By Matthew Hudson

The World Health Organisation (WHO) recently published a report saying that eating processed or red meat could increase one’s risk of cancer.

The WHO report mentioned multiple things that could cause a tumour, including asbestos, alcohol and cigarettes. To clarify, consuming these goods does not mean you will definitely get a tumour and getting a tumour does not mean you have consumed these goods in excess. One girl I know was diagnosed with a brain tumour aged 15. She did not drink alcohol or smoke. She ate and drank the same as her older brother who has not been diagnosed with a tumour. This demonstrates that tumours can come about for a number of reasons including, but not exclusively, eating processed or red meat, smoking or drinking alcohol.

According to the BBC, 21% of bowel cancers are caused by processed meat; however this number looks tiny against the fact that 86% of lung cancers are caused by tobacco. Tobacco is responsible for 19% of all cancers whereas red meat and processed meat, combined, are only responsible for 3% of all cancers. This highlights the extent to which eating processed meat does not affect the likelihood of someone developing cancer.

Meat is a valuable source of protein as well as a good source of fat, which can later be broken down into energy. WHO’s results should not lead to you being afraid to eat meat, but depending on your daily intake it may still be sensible to reduce your daily intake. At the end of the day, focus on ensuring your diet is balanced as that is the best way to ensure good health. If you are unsure what constitutes a balanced diet then refer to the Eatwell Plate, which outlines how much of the different food types you should eat per day.

One thing to make clear at this point is that there is a difference between tumours and cancers. All cancers are tumours but not all tumours are cancers. With brain tumours, for example, there are 4 different grades of tumour: Grade I, Grade II, Grade III, and Grade IV. Only Grade III and Grade IV are cancerous but over time Grade I and Grade II are likely to turn cancerous. The process of the tumour changing a grade can take over ten years depending on the type of tumour. The Brain Tumour Charity claims there are over 140 different types of brain tumour and they all have different prognoses. This means it is possible to get a tumour, say from your diet, without getting cancer, showing that the BBC statistics do not show the full story when it comes to whether processed and/or red meat causes tumours. WHO also drew reference to the fact that asbestos can cause cancer. However, it is important to note that there are different types of asbestos. Some types of asbestos can take 40 years to kill you. Also, as asbestos is known to be damaging to human health, you are unlikely to be exposed to it during your everyday life so you should not be worried about asbestos poisoning.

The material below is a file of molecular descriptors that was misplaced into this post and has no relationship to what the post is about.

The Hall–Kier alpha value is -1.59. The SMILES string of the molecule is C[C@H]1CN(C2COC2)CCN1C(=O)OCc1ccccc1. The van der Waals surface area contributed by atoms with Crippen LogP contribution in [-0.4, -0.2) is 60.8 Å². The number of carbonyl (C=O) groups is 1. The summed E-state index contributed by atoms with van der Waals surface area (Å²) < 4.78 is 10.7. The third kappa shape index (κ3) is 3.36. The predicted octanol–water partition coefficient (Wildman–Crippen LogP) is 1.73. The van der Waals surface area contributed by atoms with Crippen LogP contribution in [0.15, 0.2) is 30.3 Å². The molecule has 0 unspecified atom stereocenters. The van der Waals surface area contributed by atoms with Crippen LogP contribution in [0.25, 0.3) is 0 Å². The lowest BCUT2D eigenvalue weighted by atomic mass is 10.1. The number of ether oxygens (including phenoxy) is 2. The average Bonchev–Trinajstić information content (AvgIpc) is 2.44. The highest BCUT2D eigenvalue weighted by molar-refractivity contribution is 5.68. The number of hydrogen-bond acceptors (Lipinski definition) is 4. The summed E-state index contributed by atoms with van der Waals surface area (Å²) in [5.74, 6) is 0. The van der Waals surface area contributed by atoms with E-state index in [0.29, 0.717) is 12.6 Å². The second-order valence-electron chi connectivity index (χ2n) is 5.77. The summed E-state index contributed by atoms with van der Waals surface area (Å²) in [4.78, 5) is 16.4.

Claiming certain products give you tumours is likely to damage the popularity of the product. The whole point of having the phrase “Smoking Kills” on a cigarette packet is to dissuade people from buying it. Claims about certain foods and drinks causing tumours are thus likely to be damaging for business.

Shalene McNeill, executive director of nutrition research at the National Cattlemen’s Beef Association makes the point that “billions of dollars have been spent on studies all over the world and no single food has ever been proven to cause or cure cancer.” According to Robert Pickard, a member of the Meat Advisory Panel and professor of neurobiology at Cardiff University, “the top priorities for cancer prevention remain smoking cessation, maintenance of normal body weight and avoidance of high alcohol intakes.” This demonstrates the view that the meat lobby has towards the WHO’s report.

The bottom line is that eating processed and/or red meat may increase your likelihood of getting a tumour. However, the effect it has on the probability of getting a tumour is limited. You should not be worried about eating processed and/or red meat and should be aware it has both positive and negative implications for your health so a balance is essential. You should also be aware that smoking, drinking alcohol, and exposure to asbestos could also give you a tumour. You should try to drink sensibly and not consume more than 21 units per week.

Generally you should just be aware of the health implications of what you expose your body to.